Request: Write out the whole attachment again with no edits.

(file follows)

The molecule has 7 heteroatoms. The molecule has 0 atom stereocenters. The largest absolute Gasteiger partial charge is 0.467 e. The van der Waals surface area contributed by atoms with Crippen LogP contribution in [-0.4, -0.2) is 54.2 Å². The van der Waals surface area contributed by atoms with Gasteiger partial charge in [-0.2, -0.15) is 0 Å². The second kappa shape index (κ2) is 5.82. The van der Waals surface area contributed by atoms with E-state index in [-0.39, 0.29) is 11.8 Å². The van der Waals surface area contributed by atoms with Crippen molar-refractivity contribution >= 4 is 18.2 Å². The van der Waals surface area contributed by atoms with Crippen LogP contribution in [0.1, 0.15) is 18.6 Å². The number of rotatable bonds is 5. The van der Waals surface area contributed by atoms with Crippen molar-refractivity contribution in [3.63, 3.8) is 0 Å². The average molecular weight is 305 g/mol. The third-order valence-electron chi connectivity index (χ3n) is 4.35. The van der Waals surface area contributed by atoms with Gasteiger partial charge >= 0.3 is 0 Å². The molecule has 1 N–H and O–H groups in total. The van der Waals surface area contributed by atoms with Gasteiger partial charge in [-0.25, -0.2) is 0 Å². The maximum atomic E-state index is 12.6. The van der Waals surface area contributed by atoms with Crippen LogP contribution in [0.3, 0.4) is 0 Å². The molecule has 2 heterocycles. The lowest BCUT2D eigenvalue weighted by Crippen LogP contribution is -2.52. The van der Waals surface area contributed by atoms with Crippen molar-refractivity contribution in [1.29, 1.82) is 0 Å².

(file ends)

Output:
The molecule has 7 heteroatoms. The molecule has 0 atom stereocenters. The largest absolute Gasteiger partial charge is 0.467 e. The van der Waals surface area contributed by atoms with Crippen LogP contribution in [-0.4, -0.2) is 54.2 Å². The van der Waals surface area contributed by atoms with Gasteiger partial charge in [-0.2, -0.15) is 0 Å². The second kappa shape index (κ2) is 5.82. The van der Waals surface area contributed by atoms with E-state index in [-0.39, 0.29) is 11.8 Å². The van der Waals surface area contributed by atoms with Crippen molar-refractivity contribution >= 4 is 18.2 Å². The van der Waals surface area contributed by atoms with Crippen LogP contribution in [0.1, 0.15) is 18.6 Å². The number of rotatable bonds is 5. The van der Waals surface area contributed by atoms with Crippen molar-refractivity contribution in [3.63, 3.8) is 0 Å². The average molecular weight is 305 g/mol. The third-order valence-electron chi connectivity index (χ3n) is 4.35. The van der Waals surface area contributed by atoms with Gasteiger partial charge >= 0.3 is 0 Å². The molecule has 1 N–H and O–H groups in total. The van der Waals surface area contributed by atoms with Gasteiger partial charge in [-0.25, -0.2) is 0 Å². The maximum atomic E-state index is 12.6. The van der Waals surface area contributed by atoms with Crippen LogP contribution in [0.3, 0.4) is 0 Å². The molecule has 2 heterocycles. The lowest BCUT2D eigenvalue weighted by Crippen LogP contribution is -2.52. The van der Waals surface area contributed by atoms with Crippen molar-refractivity contribution in [1.29, 1.82) is 0 Å².